Puma AG posted flat consolidated net sales growth in second quarter on a currency-adjusted basis, but revenues rose 4.1% to €600.3 million ($818 mm) when measured in the reported euro terms.  Total worldwide sales under the Puma brand, which includes both consolidated and license sales, inched up 1.2% to €636.5 million ($867 mm) during the 2009 second quarter, reflecting a currency-adjusted decrease of 2.6% for the period. 


The licensed business decreased in the second quarter by 30.5% (32.2% currency-adjusted) to €36.2 million ($49 mm) for the quarter and the related royalty and commission income declined 18.8% to €5.2 million due to the move of more distributor business in-house.
On a currency-neutral basis, Footwear revenues were down 2.0% to €330.0 million ($449 mm) for the quarter and Apparel sales decreased 5.7% to €203.8 million ($278 mm).  Accessories sales jumped 41.2% to €66.4 million ($90 mm), which the company said was due primarily to first time consolidations.

Puma consolidated sales in the EMEA region declined 3.8% in euro terms to €288.3 million ($393 mm) in the second quarter, a currency-adjusted decrease of 1.4%. Gross margin declined 260 basis points to 51.5% of regional sales compared to 54.1% of sales in Q2 last year. 

Second quarter sales in the Americas were up 6.9%, currency-adjusted, to €168.6 million ($230 mm), reflecting a 14.9% increase in sales in euro terms. The region accounted for 28.1% of consolidated sales in Q2 compared to 25.4% in Q2 last year. Gross margin in the Americas was 47.6% of net regional sales in the quarter, flat to Q2 last year’s margin. In the U.S. market, sales increased 4.8% in U.S. dollar terms to $132.7 million in the second quarter, reversing the year-ago trend when it dipped about one percent in the second quarter.  The U.S., which saw a benefit from an expanding mall business after a pull-back in sales to the channel in spring last year, represented 16.2% of Puma consolidated sales in the period, compared to 14.0% in the year-ago period. 

Sales in the Asia/Pacific region decreased in the second quarter by 4.5% currency-adjusted to €143.4 million ($195 mm). The total region accounted for 23.9% of sales. Gross profit margin reached 49.9% of sales in the second quarter versus 54.2% in Q2 last year.

Puma said in a release the overall market environment, paired with a change in the regional sales mix, resulted in a 250 basis point decline in gross margin to 50.0% of net sales from last year’s 52.5% of net sales.  Footwear margins shrank 460 basis points in the quarter to 48.7% of sales, while apparel margins narrowed 80 basis points to 50.7% of sales, offset a bit by accessories margins, which expanded 370 basis points to 54.2% of sales from 50.5% of sales in Q2 last year.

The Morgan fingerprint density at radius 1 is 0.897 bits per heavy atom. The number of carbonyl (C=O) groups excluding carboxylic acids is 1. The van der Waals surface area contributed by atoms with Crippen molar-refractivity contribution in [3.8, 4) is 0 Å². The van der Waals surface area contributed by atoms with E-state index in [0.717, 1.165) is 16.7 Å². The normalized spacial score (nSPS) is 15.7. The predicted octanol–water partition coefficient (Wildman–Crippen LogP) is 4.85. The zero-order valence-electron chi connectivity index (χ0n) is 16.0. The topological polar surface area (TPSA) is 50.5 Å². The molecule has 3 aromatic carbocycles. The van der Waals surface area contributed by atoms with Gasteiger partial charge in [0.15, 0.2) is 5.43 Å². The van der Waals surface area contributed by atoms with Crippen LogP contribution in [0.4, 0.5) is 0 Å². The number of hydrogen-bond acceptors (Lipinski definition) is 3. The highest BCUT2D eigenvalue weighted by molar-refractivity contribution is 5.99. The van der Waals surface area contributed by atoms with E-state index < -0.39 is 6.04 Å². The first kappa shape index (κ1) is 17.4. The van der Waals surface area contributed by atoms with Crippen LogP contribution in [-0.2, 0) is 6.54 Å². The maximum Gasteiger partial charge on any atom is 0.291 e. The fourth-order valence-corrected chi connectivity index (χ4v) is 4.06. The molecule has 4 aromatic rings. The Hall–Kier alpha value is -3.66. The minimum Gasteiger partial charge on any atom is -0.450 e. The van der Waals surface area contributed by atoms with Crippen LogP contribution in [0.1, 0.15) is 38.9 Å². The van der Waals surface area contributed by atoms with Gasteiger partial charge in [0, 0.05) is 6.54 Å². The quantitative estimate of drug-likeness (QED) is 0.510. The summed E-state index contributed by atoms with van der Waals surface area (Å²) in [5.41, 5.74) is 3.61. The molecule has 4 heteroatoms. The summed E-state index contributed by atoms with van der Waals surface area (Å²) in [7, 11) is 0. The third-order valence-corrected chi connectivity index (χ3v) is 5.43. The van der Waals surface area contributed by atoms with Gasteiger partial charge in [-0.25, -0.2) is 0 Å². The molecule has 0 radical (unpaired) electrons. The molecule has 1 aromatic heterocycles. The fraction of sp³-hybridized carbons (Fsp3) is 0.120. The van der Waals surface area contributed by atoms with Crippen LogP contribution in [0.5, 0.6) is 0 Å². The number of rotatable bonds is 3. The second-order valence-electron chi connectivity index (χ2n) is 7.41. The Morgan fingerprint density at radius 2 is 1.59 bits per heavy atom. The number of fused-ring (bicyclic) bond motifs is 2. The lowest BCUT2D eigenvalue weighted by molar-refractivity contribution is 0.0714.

Puma operating profit declined 9.2% in euro terms to €63.1 million ($86 mm) in the second quarter, or a 30 basis point dip in operating margin to 10.5% of sales in Q2 this year.  The company’s pre-tax profit was €61.0 million ($83 mm) in the second quarter versus €62.4 million ($98 mm) last year.  Net income totaled €38.5 million ($52 mm) versus €45.6 million ($71 mm) in Q2 2008, a decline of 15.6% year-on-year.  EPS was €2.55 ($3.47) compared to €2.98 ($4.66) in Q2 2008.

Inventories at quarter-end rose 3.0% to €432.1 million ($607 mm).
Management went on to say that a solid first half performance and a pro-active restructuring and reengineering program, which has achieved “improvements in operating expenses, working capital and free cash flow,” have enabled Puma to “protect its industry leading key-financial parameters.”  Management said that further improvements are expected to be realized over the next 18 months as the program continues to “yield additional efficiencies and cost savings.” However, management said they remain highly cautious and anticipate a “continued challenging and volatile retail industry due to the decline of private consumption as a result of the weakness in the global economy, which may negatively impact sales in second half.”

In its interim report, the company suggested that the first positive signs [in the business] are not expected before 2010, which will be highlighted by the upcoming Football World Cup in South Africa, where Puma plans to be one of the “most dominant brands.”  Puma, which made moves during the last World Cup to sign African teams, currently outfits eleven African Football Federations including Egypt, the African Cup of Nations winner 2008, as well as the reigning World Champ, Italy.